By Christopher Johnson and Umaru Fofana
FREETOWN, (Reuters) - A mudslide killed more than 200 people on the outskirts of Sierra Leone's capital Freetown on Monday, sweeping away homes and leaving residents desperate for news of missing family members.
The Red Cross said at least 205 bodies had been taken to the central morgue in Freetown. Police and military personnel were at the scene in the mountain town of Regent searching for people trapped in the debris.
Many people living at the foot of Mount Sugar Loaf were asleep when the mountainside collapsed, burying dozens of houses, including two-storey buildings, witnesses said.
Standing in the rain, residents sobbed as they mourned family members and waited for news of those missing. Adama Kamara wept as she described a failed attempt to rescue her 7-week-old child.
"We were inside when we heard the mudslide approaching. I attempted to grab my baby but the mud was too fast. She was covered alive," said Kamara, who escaped with bruises. She said she was not sure what had happened to her husband.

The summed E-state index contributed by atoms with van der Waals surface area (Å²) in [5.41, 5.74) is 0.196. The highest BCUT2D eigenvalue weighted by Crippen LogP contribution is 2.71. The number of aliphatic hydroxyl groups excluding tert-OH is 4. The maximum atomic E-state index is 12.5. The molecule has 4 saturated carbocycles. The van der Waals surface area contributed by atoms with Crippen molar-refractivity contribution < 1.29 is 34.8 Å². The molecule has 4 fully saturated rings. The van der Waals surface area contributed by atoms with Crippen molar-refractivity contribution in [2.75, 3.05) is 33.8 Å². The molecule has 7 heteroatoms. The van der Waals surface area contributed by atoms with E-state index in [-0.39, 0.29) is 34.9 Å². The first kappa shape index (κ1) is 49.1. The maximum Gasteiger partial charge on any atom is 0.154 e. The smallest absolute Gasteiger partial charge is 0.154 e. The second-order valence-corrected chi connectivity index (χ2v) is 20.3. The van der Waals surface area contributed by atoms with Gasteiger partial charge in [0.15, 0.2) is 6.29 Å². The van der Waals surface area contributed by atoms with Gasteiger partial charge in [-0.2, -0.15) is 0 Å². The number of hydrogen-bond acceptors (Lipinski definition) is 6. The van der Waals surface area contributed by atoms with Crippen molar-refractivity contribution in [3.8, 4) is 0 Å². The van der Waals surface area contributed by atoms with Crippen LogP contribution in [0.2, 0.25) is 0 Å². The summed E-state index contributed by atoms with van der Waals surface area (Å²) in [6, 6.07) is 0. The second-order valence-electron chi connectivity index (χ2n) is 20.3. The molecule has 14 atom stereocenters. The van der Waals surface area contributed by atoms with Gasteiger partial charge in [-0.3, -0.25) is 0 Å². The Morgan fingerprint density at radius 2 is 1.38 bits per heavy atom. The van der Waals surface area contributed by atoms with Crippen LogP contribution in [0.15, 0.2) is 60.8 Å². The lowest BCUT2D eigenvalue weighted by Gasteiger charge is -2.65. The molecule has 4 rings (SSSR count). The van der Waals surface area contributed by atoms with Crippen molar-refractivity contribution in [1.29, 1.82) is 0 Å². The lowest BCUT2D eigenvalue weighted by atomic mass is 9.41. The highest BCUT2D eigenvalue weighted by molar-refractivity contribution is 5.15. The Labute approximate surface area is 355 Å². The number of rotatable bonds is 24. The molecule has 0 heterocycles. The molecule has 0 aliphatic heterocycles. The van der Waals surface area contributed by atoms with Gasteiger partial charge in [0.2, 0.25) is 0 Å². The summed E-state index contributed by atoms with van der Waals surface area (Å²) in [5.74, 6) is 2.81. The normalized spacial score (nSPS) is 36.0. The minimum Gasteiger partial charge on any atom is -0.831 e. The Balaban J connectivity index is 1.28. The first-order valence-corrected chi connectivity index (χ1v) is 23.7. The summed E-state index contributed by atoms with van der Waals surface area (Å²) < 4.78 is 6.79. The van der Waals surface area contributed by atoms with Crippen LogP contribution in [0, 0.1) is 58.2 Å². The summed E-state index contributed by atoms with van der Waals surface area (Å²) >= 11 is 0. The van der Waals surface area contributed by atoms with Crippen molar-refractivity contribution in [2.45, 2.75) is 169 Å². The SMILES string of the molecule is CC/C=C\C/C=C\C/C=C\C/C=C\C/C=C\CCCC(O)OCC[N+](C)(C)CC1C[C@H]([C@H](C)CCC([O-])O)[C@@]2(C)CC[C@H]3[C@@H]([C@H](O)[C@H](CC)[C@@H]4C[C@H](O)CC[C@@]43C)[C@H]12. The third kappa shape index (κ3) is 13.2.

A man said he had left early in the morning to buy bread. When he returned, his wife, children, siblings and in-laws were all dead.
The death toll is expected to rise as more bodies are recovered, Red Cross spokesman Abu Bakarr Tarawallie said.
Vice President Victor Foh told Reuters at the scene: "It is likely that hundreds are lying dead underneath the rubble." He said a number of illegal buildings had been erected in the area.
"The disaster is so serious that I myself feel broken," he said. "We're trying to cordon the area. Evacuate the people."
An excavator plowed away at the mountainside and ambulances rushed back and forth to the city center with bodies and wounded, but rescue efforts were hampered by bad roads and the weather, a Reuters witness said.
Community chief Fatmata Tarawallie said she had started calling for help at 4 a.m. (0400 GMT) but that it did not come soon enough.
"Now our community has sunk," she said.
Mudslides and floods are fairly common during the rainy season in West Africa, where deforestation and poor town planning has put residents at risk.
(Additional reporting and writing by Nellie Peyton; Editing by Janet Lawrence)